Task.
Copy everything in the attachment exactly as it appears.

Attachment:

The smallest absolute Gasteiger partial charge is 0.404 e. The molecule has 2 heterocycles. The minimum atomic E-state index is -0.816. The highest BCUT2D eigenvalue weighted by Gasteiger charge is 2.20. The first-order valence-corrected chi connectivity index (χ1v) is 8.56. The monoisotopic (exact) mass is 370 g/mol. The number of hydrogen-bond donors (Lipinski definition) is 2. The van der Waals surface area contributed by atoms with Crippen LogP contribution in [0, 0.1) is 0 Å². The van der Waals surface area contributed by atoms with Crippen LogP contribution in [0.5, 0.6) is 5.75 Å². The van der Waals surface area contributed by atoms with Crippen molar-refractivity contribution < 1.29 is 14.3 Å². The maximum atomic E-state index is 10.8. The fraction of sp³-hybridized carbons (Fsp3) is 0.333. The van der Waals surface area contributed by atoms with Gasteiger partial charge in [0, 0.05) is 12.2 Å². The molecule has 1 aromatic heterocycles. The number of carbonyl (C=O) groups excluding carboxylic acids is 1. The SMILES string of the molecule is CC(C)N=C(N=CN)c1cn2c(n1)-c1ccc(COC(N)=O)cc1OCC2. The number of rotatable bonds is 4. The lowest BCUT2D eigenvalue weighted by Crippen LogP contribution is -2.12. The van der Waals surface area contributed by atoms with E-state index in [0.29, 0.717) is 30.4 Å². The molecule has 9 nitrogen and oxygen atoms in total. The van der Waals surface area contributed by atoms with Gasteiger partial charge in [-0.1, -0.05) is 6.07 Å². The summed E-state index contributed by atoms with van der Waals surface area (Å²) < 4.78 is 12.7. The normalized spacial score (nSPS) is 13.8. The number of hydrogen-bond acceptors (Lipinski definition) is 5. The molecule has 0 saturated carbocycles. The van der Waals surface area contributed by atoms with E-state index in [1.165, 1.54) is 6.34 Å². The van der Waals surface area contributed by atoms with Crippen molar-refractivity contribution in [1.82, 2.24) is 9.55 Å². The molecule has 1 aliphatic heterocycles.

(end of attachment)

The smallest absolute Gasteiger partial charge is 0.404 e. The molecule has 2 heterocycles. The minimum atomic E-state index is -0.816. The highest BCUT2D eigenvalue weighted by Gasteiger charge is 2.20. The first-order valence-corrected chi connectivity index (χ1v) is 8.56. The monoisotopic (exact) mass is 370 g/mol. The number of hydrogen-bond donors (Lipinski definition) is 2. The van der Waals surface area contributed by atoms with Crippen LogP contribution in [0, 0.1) is 0 Å². The van der Waals surface area contributed by atoms with Crippen LogP contribution in [0.5, 0.6) is 5.75 Å². The van der Waals surface area contributed by atoms with Crippen molar-refractivity contribution < 1.29 is 14.3 Å². The maximum atomic E-state index is 10.8. The fraction of sp³-hybridized carbons (Fsp3) is 0.333. The van der Waals surface area contributed by atoms with Gasteiger partial charge in [0, 0.05) is 12.2 Å². The molecule has 1 aromatic heterocycles. The number of carbonyl (C=O) groups excluding carboxylic acids is 1. The SMILES string of the molecule is CC(C)N=C(N=CN)c1cn2c(n1)-c1ccc(COC(N)=O)cc1OCC2. The number of rotatable bonds is 4. The lowest BCUT2D eigenvalue weighted by Crippen LogP contribution is -2.12. The van der Waals surface area contributed by atoms with E-state index in [0.29, 0.717) is 30.4 Å². The molecule has 9 nitrogen and oxygen atoms in total. The van der Waals surface area contributed by atoms with Gasteiger partial charge in [-0.1, -0.05) is 6.07 Å². The summed E-state index contributed by atoms with van der Waals surface area (Å²) < 4.78 is 12.7. The normalized spacial score (nSPS) is 13.8. The number of hydrogen-bond acceptors (Lipinski definition) is 5. The molecule has 0 saturated carbocycles. The van der Waals surface area contributed by atoms with E-state index in [1.165, 1.54) is 6.34 Å². The van der Waals surface area contributed by atoms with Crippen molar-refractivity contribution in [1.82, 2.24) is 9.55 Å². The molecule has 1 aliphatic heterocycles.